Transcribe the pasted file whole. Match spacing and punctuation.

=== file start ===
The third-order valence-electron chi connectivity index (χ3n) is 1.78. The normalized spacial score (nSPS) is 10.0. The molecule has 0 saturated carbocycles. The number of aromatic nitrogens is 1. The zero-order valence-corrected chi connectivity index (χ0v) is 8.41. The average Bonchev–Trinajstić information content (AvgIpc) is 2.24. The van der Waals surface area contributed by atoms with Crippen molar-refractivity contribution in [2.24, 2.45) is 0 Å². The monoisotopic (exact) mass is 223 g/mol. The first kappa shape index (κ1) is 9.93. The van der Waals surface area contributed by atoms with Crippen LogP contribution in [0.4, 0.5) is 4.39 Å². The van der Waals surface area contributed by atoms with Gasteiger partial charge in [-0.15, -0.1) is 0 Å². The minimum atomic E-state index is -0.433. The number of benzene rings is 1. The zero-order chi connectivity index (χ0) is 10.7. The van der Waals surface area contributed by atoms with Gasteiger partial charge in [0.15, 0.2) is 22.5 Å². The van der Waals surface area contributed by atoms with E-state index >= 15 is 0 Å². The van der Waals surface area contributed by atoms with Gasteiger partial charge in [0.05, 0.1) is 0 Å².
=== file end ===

The third-order valence-electron chi connectivity index (χ3n) is 1.78. The normalized spacial score (nSPS) is 10.0. The molecule has 0 saturated carbocycles. The number of aromatic nitrogens is 1. The zero-order valence-corrected chi connectivity index (χ0v) is 8.41. The average Bonchev–Trinajstić information content (AvgIpc) is 2.24. The van der Waals surface area contributed by atoms with Crippen molar-refractivity contribution in [2.24, 2.45) is 0 Å². The monoisotopic (exact) mass is 223 g/mol. The first kappa shape index (κ1) is 9.93. The van der Waals surface area contributed by atoms with Crippen LogP contribution in [0.4, 0.5) is 4.39 Å². The van der Waals surface area contributed by atoms with Gasteiger partial charge in [-0.15, -0.1) is 0 Å². The minimum atomic E-state index is -0.433. The number of benzene rings is 1. The zero-order chi connectivity index (χ0) is 10.7. The van der Waals surface area contributed by atoms with Gasteiger partial charge in [0.15, 0.2) is 22.5 Å². The van der Waals surface area contributed by atoms with E-state index >= 15 is 0 Å². The van der Waals surface area contributed by atoms with Gasteiger partial charge in [0.05, 0.1) is 0 Å².